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Coercing the CHR

It’s the politicians’ weapon of choice whenever someone or some institution dares cross them and oppose their whims and their self-arrogated power and privilege.

This time it’s the Commission on Human Rights getting the squeeze by those in Congress who are jostling to outdo each other in brown-nosing President Rodrigo Duterte. These lackeys know that by doing so they can get their share of funds for projects in their districts.

Top House honcho Pantaleon Alvarez wants the CHR to get only P1,000 from the P3.7- trillion 2018 national budget. He has raised the hackles of the minority group of Edcel Lagman, Lito Atienza, Gary Alejano, Emmi de Jesus and Raul Daza. These dedicated congressman voiced their opposition against the onerous proposal to slash the CHR budget.

Atienza, Lagman et al denounced the House proposal as effectively abolishing the Commission on Human Rights. The outnumbered opposition in the House found support in the Senate where Senator Ping Lacson vowed to junk the House proposal.

“Reducing the CHR budget to a token P1,000 a year is illegal and a blatant abuse of power,” said Buhay Party-List Representative Atienza, one of the most vocal members of Congress who speak out on issues inimical to public interest.

Alas, Atienza’s voice and that of the few remaining opposition are drowned out by the sheer number of the administration’s supermajority coalition in the House.

Netizens have also expressed their outrage over the brazen tactic of the administration to silence the CHR, which is one of the most outspoken critics of Duterte’s brutal war on drugs and the alleged extrajudicial killing of suspects. Many, if not most, of these incidents happen in impoverished and depressed neighborhoods. The most recent of these alleged EJK was the case of 17-year-old student Kian de los Santos. Three Caloocan cops have been charged with his death when CCTV film footage showed them dragging away Kian. This was contradictory to the police version the victim fought and fired a gun at the arresting police operatives.

If at all, Kian de los Santos gave a human face to the other faceless victims of summary executions by police. Because the police have gotten away with impunity over these summary executions, the victims become merely statistics, filed away as cold cases.

The outrage over the high number of casualties has also drawn the international community’s condemnation from the United Nations, the European Union and other human rights watch groups. The plan to emasculate the CHR budget is in stark contrast to Duterte’s generous pay increases of policemen at the forefront of the war on drugs.

On another front in the government’s sweeping move to silence its critics, the conscripted Congress, notably the judiciary committee, also ruled as sufficient in form and substance the impeachment case against Supreme Court Chief Justice Maria Lourdes Sereno. Yes, this is the same House judiciary committee that was quick to dismiss the impeachment complaint filed by Magdalo Party-List Rep. Alejano against a certain Rodrigo Roa Duterte.

There is also a move to unseat Ombudsman Conchita Carpio-Morales.

If Chief Justice Sereno is impeached, the Commission on Human Rights is abolished, and Carpio Morales is removed, who else would dare criticize President Duterte? And to think the man has not even declared martial law nationwide. Yet he is already exercising vast and awesome powers that should be ringing alarm bells, warning the public to be vigilant.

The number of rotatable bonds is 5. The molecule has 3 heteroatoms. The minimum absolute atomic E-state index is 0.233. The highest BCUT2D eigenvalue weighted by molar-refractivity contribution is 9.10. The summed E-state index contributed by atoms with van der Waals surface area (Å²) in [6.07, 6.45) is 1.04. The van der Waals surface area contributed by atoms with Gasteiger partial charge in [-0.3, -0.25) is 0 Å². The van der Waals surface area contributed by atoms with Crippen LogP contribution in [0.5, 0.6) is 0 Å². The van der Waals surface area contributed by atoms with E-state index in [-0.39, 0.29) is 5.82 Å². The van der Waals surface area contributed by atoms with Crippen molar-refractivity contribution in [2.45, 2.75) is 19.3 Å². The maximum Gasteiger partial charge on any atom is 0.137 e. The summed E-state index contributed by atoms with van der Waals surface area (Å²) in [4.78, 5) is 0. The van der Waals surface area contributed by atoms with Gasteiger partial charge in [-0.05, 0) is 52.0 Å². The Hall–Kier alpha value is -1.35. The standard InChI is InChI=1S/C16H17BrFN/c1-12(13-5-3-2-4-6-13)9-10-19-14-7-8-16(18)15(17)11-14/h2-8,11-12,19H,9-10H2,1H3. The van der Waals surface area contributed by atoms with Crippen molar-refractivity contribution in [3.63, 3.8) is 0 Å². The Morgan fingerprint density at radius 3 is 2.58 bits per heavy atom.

Senator Antonio Trillanes IV has dared go up against Digong but the President has threatened to “destroy Trillanes if he destroys me.”

So who makes the first move? Duterte with a preemptive strike, or Trillanes pulling another military coup? Either move is not good for the country.

Our world has indeed become a dangerous place.

Aside from the man-made disaster, the forces of nature are also causing havoc to the environment and people’s lives.

I was on a sabattical in the United States for two weeks. I thought I would get relief from the daily dose of TV news reporting on the crime wave and the constant coverage of death and destruction. However, the back-to-back hurricanes that struck in Texas and Florida and the 8.1 earthquake that killed hundreds in Mexico is shuddering. I watched with horror the news on TV how Hurricanes Harvey (category 4) wrought destruction on the Texas gulf cities including Corpus Christie, Rockport and Houston.

And then, even before Texas had recovered from Harvey, Hurricane Irma (category 5) slammed Florida, sending hundreds of thousands of residents fleeing the hurricane’s path along Key West, Key Largo, Miami, Daytona, Jacksonville, Naples, West Palm Beach and Fort Myers.

These are all prime beach front property. Buyers of these houses and condominium tower apartments invested money and until Hurricane Irma came along last week were settled for life. But now many of them are unloading at fire-sale prices. Or should I say hurricane sale prices?

TV footage showed rooftops pried off by the hurricane’s nearly 200-mile-per-hour winds. The condo units are still standing but their wide window panes were smashed by the hurricane’s fury. Palm trees were uprooted.

Florida was a picture of paradise lost.

Topics: Commission on Human Rights , Congress , President Rodrigo Duterte , Pantaleon Alvarez
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